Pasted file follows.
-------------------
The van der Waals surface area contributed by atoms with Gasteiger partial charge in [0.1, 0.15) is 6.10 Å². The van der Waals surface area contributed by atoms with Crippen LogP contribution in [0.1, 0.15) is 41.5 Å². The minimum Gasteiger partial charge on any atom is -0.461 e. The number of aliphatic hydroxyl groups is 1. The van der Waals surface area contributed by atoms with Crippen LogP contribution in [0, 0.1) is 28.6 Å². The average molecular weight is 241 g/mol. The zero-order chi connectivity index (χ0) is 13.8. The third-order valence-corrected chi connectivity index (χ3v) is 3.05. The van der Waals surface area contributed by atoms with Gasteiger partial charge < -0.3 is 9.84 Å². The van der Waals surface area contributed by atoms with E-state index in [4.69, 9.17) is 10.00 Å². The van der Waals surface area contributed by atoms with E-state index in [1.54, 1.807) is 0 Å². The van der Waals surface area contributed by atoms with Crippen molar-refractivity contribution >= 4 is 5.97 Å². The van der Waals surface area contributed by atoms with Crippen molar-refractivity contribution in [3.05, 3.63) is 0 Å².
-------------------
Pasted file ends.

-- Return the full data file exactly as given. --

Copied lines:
The van der Waals surface area contributed by atoms with Gasteiger partial charge in [0.1, 0.15) is 6.10 Å². The van der Waals surface area contributed by atoms with Crippen LogP contribution in [0.1, 0.15) is 41.5 Å². The minimum Gasteiger partial charge on any atom is -0.461 e. The number of aliphatic hydroxyl groups is 1. The van der Waals surface area contributed by atoms with Crippen LogP contribution in [0, 0.1) is 28.6 Å². The average molecular weight is 241 g/mol. The zero-order chi connectivity index (χ0) is 13.8. The third-order valence-corrected chi connectivity index (χ3v) is 3.05. The van der Waals surface area contributed by atoms with Gasteiger partial charge < -0.3 is 9.84 Å². The van der Waals surface area contributed by atoms with E-state index in [4.69, 9.17) is 10.00 Å². The van der Waals surface area contributed by atoms with E-state index in [1.54, 1.807) is 0 Å². The van der Waals surface area contributed by atoms with Crippen molar-refractivity contribution >= 4 is 5.97 Å². The van der Waals surface area contributed by atoms with Crippen molar-refractivity contribution in [3.05, 3.63) is 0 Å².